Sandra Brown Lindstedt - Building Strong Character and Boosting Self Esteem
Sandra Brown Lindstedt was born to write. “I know it's a gift from God and He deserves all the credit,” she says. Raised with five siblings on the oftentimes dangerous south-side of Chicago, she spent her summers with her grandmother in a small town in Texas. Later in life, she married and moved to Gothenburg Sweden, where she wrote a volume of short stories taken from her well-received memoir, “I am Fireflies Ascending”. She was asked by librarian Fleur Doornberg-Puglisi, of the International School of Gothenburg, to come and share some of her stories with classrooms of elementary and middle school children. The response by the boys and girls was overwhelming. Later, she sold out her entire stock of small pamphlets at their annual Bookfair. This is when she decided her true calling was to write children's stories. Together with poems, songs, and her short stories, she has created her first children's book, Life of a Firefly. As our Author of the Day, she tells us all about it.
Please give us a short introduction to what Life of a Firefly is about.
Life of a Firefly is based on a memoir I wrote five years ago It's a story about Sandy Forte from age three to twelve. She takes us on her remarkable journey from living with her grandmother in the rural quiet town of Hooks Texas, to living with her mother in some of the worst, tenement-riddled ghettos on the south-side of Chicago. To overcome the adversities she must face, she summons an inner courage that is released, when she realizes she has a powerful ally in the firefly she swallowed when she was five.
What inspired you to write about someone who swallowed a firefly on a dare?
As a child, we can be often terrified by obstacles that no one, especially grownups, can understand. Like being left alone for long periods, dark closets, or creepy crawly things that lurk beneath the waters of a creek, and maybe even a bully who takes their lunch every day. So, when Sandy's grandmother tells her that the firefly inside her was really filled with light, power and protection, she's endowed with enough faith to face her fears, and not give in to enemies and the dark pathways that lay before her.
Tell us more about Sandy. What makes her so special?
Besides being about me and my story, it a universal story that many kids can relate to. Her life journey may not be the same as most kids today, since it was set in the 1960's, but her coping skills, reactions, and her tenacity to not give up, is something that gives girls as well as boys hope that they can have when facing their own fears.
Friendship and family are big themes in this story. Why did you find this important to write about?
Because they are the things in everyone's life that is the most important to have, especially in the times we are living in today. The notion of friends and family are being redefined because of the pandemic. We can no longer see or touch our friends and some older family members are “off limits” because of fear of infections. So now children are feeling more isolated than before. They must be reassured that things like this won't last always, and that they are still connected by love. This resonates in Life of a Firefly because of how she copes with being first torn away from her mother, then taken back “up North” away from her grandmother whom she has grown to love.
Besides writing, what other secret skills do you have?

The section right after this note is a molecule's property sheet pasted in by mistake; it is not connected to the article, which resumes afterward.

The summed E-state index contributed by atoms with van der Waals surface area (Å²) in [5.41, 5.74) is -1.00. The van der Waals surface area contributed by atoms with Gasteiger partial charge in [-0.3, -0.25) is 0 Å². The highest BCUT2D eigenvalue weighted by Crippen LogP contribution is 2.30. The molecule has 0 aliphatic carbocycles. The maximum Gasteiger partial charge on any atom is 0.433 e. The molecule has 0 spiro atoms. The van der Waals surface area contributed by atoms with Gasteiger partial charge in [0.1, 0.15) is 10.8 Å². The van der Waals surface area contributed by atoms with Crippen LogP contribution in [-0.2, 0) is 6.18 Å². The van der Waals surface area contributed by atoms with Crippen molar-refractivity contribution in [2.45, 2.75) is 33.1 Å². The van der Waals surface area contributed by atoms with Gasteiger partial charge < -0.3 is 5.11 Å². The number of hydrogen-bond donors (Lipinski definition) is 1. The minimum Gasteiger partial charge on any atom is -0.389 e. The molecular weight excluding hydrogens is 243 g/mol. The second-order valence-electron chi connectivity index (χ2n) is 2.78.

If I wasn't a writer, I'd probably be a baker of fine pastries!
Did you always know you wanted to be a writer?
No. My main passion was as a playwright and director which I did up until a few years ago.
Why do you write children's stories? What drew you to the genre?
Strictly by accident. As I mentioned before, five years ago I wrote an adult memoir. It had stories in it of my childhood that my good friend Kay said should be told to her middle-grade classroom at the International school of Gothenburg. Now, it is widely known that I don't have a fondness for children, especially middle school kids. However, at her insistence, I copied a few chapters from my book and included pictures, which I put into a little pamphlet and came to the school. Unknown to me, the librarian had also read my book and asked me to share stores with five other classes. Well, the love and unbridled JOY that I received from these children was unbelievable! I was overwhelmed, and vowed to go home and write a children's book just for middle school kids. I dedicate my book to them by the way.
Why fireflies? Why did you include these creatures in your stories?
Because their light becomes a metaphor for faith. Their tiny light, like faith, is all you need to light a path to your future—if you keep it glowing and never let it go out. And because the Bible likens faith to a small grain of a mustard seed. It also says that “faith is the substance of things hoped for, the evidence of things not seen”. So, although she cannot see the firefly, she knows he's there because she can feel him being stirred up when she's in trouble. I decided to have all of these affirmations to embody the life of a firefly.
What surprised you most about readers' reactions to Life of a Firefly?
I found that many adult readers as well as children were drawn to Sandy's story, however, their focus was completely different. Children focused on relationships with her sister, her friends and the bully, while adults focused more on her circumstances of poverty, lack and abandonment.
What are you working on right now?
I'm working on a sequel or followup on Sandy's life from 12 to 16, which allows her fans to watch how she copes with high school and boyfriends and social awareness.
Where can our readers discover more of your work or interact with you?
I have a Facebook promo page, Sandra Brown Lindstedt- Author and also Goodreads.